Ground tissues

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sclerenchyma A plant tissue whose cell walls have become impregnated with lignin. Due to the added strength that this confers, sclerenchyma plays an important role in support; it is found in the stems and also in the midribs of leaves. The cell walls contain pits, enabling the exchange of substances between adjacent cells. Mature sclerenchyma cells are dead, since the lignin makes the cell wall impermeable to water and gases. Sclerenchyma cells take the form of fibres or sclereids. Compare collenchyma; parenchyma.

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sclerenchyma The fibrous or woody tissue in a plant that provides mechanical support for it. The tissue is formed from cells whose walls are thickened with cellulose or lignin, and when mature the cells usually contain no living protoplasm. The cells may occur singly or in groups and may be long and fibrous or stony. Stone cells (sclereids) are found in seed coats and some fruits (e.g. pears).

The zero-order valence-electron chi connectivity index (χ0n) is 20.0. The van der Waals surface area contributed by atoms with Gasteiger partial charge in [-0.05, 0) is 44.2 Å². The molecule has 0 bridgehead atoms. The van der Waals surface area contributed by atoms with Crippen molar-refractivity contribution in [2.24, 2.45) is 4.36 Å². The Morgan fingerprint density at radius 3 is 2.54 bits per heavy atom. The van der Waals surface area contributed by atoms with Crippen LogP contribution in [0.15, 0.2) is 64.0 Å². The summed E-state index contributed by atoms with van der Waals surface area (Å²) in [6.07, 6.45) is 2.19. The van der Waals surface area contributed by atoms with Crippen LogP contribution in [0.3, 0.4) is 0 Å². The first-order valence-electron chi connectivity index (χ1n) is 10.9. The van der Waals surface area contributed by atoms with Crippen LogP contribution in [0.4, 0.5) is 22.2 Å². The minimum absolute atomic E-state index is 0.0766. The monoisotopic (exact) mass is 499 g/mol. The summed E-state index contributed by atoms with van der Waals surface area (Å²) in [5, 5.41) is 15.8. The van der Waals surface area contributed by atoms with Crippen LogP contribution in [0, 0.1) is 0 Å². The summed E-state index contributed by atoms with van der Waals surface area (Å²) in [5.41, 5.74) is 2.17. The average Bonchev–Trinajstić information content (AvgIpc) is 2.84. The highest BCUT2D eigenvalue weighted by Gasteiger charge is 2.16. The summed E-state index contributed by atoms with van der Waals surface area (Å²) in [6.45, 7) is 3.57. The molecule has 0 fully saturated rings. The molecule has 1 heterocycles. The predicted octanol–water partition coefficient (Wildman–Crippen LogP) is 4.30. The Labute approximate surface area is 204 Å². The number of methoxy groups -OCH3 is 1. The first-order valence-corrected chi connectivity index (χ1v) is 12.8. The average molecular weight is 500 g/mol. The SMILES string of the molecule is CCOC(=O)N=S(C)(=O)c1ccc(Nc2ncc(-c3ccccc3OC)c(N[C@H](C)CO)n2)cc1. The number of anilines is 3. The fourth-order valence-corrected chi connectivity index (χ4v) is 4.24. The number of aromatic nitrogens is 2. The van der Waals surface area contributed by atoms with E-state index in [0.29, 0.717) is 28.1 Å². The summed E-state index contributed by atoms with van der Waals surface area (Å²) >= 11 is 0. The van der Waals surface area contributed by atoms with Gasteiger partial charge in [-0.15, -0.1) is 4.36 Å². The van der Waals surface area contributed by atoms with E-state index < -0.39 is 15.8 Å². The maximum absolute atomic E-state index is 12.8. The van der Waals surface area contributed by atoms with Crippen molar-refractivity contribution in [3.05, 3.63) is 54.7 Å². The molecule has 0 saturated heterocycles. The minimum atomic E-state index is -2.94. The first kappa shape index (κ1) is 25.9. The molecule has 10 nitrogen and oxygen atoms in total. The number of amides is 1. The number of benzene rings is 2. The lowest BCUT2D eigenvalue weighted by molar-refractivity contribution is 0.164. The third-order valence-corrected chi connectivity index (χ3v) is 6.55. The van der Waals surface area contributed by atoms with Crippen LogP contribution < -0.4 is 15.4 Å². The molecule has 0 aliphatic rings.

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collenchyma A plant tissue (see ground tissues) that consists of living cells with additional cellulose thickening in their walls, providing support and protection for young stems and leaves. It is most commonly found in the stem cortex. Compare parenchyma; sclerenchyma.

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collenchyma Tissue that provides strengthening and support for primary structures (i.e. those lacking secondary thickening), such as young shoots and leaves. It consists of elongated cells with unevenly thickened walls.